I thought I knew what to expect from Theodore Sturgeon‘s More Than Human based on the cheap (modern) cover and back jacket description: some sort of X Men meets Enders Game, but what I found was more mysterious and at times down right literary. Divided into three segments, the groundbreaking novel explores the coming together of several outsiders with extraordinary talents. They are a village idiot that can control minds, twin girls who can teleport, an overly protected girl with telekinetic skills, an ingenious baby and an angry multi skilled young man. Apart they are often beat down and freakish, together they may just be the future of human evolution. It sounds a movie-ready tale with a comic book vibe, but the first part, The Fabulous Idiot, in particular is darker, stranger and more complex than that.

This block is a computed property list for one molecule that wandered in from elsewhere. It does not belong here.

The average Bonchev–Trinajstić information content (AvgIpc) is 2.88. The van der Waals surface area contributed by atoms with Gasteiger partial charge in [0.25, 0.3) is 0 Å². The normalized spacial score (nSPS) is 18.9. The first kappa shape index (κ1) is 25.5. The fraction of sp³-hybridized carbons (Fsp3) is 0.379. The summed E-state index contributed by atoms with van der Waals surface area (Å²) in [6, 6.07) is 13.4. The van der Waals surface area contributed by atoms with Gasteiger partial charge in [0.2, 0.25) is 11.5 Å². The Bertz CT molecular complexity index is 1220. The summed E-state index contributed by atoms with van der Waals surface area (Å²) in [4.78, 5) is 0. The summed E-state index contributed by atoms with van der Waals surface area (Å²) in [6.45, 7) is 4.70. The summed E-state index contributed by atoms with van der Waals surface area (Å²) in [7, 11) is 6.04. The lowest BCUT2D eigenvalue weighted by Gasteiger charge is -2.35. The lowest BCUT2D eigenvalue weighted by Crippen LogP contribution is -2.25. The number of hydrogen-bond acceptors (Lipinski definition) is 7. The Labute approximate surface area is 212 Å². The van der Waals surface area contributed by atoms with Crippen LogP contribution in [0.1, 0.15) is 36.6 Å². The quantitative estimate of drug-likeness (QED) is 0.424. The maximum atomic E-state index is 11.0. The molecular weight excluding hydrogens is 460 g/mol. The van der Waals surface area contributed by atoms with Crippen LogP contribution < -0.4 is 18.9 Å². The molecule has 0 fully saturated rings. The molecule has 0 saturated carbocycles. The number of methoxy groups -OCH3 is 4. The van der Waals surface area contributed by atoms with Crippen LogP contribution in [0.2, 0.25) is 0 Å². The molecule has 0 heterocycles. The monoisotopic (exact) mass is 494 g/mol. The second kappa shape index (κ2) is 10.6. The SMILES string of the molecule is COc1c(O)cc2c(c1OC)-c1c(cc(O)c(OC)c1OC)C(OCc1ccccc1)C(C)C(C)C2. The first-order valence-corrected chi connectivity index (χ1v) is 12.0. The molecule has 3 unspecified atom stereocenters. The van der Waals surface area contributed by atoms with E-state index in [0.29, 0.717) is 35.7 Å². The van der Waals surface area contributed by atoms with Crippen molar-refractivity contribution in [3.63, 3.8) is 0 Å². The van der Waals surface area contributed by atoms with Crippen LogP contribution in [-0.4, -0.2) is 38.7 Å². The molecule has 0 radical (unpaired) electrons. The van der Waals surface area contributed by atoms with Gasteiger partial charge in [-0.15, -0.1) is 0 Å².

Unfortunately, the two latter parts are told through a lot of exposition – a character talking to his psychiatrist in one, and a man trying to regain his memory in another – which is a far less exciting way to unfold a story of sometimes complex ideas. Still, it holds as a unique piece of science fiction with memorable characters that one can imagine in other adventures.
This is the most famous novel by the nearly unknown but undeniably influential author who inspired Delany, Bradbury and Ellison as well as the character Kilgore Trout of Vonnegut’s novels.